But if the tuners are right in their claims about the engine being less thirsty after the upgrade, that would also lower the CO2 emissions.
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      05-22-2013, 09:36 AM   #18
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A very useful discussion - which applies to all models I would suggest.

For my input I would suggest if you are using one of these then a bluetooth OBD unit linked to an android phone with the "Torque" App is very handy. (sorry if thats repeated elsewhere)
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      05-22-2013, 11:42 AM   #19
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Only thing I'd be worried about with tuning the M135i is the gearbox. Both the manual and auto are rated for a continuous 450NM which is the standard engines output.
The manual was used in the 1M which could output 500NM on overboost but this was only in certain gears, when meeting specific parameters for short periods of time.
I've seen some modified cars outputting 550NM.

Some models are not an issue though, it's been mentioned before but the 116i is the same as a 118i except for the software and a small 250 exhaust section. The manual gearbox is the same but has slightly different final drive ratio, the auto uses the same box as the M135i so no issue there.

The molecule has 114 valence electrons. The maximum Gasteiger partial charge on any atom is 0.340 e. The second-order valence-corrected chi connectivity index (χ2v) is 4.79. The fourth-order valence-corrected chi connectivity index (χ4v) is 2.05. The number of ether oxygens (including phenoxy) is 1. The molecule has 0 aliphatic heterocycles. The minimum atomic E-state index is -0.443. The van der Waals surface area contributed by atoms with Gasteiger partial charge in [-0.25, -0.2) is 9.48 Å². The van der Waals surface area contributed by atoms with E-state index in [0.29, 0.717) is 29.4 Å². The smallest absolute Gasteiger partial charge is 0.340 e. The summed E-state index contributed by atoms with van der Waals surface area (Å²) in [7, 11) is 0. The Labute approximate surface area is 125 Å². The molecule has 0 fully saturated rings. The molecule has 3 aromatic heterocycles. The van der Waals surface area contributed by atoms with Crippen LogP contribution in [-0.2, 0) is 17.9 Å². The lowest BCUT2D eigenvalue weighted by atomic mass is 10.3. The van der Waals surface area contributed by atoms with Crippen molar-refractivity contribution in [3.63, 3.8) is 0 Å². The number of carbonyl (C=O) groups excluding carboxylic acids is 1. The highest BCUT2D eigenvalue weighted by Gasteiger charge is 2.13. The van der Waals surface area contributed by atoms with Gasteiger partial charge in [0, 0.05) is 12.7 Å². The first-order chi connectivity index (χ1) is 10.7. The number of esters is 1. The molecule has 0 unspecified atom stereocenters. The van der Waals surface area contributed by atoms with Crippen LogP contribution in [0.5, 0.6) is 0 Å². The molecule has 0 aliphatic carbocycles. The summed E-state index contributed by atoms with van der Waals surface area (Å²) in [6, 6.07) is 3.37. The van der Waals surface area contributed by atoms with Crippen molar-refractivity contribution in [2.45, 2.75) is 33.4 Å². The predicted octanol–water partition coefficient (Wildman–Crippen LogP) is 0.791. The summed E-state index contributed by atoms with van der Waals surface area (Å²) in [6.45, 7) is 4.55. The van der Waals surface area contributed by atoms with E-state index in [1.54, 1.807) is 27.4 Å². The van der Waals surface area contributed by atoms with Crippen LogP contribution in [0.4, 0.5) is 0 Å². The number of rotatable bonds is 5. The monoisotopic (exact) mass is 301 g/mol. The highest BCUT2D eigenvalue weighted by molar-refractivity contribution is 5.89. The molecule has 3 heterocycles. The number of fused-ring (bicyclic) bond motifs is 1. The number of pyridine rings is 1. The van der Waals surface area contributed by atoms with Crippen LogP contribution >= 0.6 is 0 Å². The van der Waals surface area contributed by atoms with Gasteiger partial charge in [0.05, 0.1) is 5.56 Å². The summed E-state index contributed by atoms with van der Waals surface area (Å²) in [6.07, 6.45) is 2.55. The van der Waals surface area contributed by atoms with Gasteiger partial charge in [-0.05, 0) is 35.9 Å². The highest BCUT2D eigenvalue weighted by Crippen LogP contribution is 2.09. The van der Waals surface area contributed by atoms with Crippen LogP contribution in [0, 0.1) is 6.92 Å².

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      05-23-2013, 04:08 AM   #20
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Quote:
Originally Posted by ovekvam View Post
But if the tuners are right in their claims about the engine being less thirsty after the upgrade, that would also lower the CO2 emissions.
Tuners claims in this area may well be accurate but only if you drive your car in a very conservative manor. Who tunes their car and then drives round like this? In simple terms more power=more petrol.....unless the laws of physics have changed
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      05-23-2013, 04:17 AM   #21
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Whilst it is true that with my Hartge ECU mod my mpg has dropped by 1, the Air-to-Fuel results from my dyno sessions would also suggest that at higher revs the car is more efficient than it was before for a significant chunk of the meatier rev range.

And yes of course I am flooring the throttle when I can because fuel economy is not my primary concern.

If anything my car's range on a full tank is stretching a bit further still since I had the mod done. It now estimates 400 miles at 32.5 mpg with an average speed of about 43mph. Whereas it used to be no more than 350 about 1,000 miles ago.
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      05-23-2013, 05:47 AM   #22
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Quote:
Originally Posted by Verglas View Post
Tuners claims in this area may well be accurate but only if you drive your car in a very conservative manor. Who tunes their car and then drives round like this? In simple terms more power=more petrol.....unless the laws of physics have changed
It is not uncommon to get better real life mileage from tuned turbo diesel engines. In some cases it would perpaps work even for petrol turbo engines?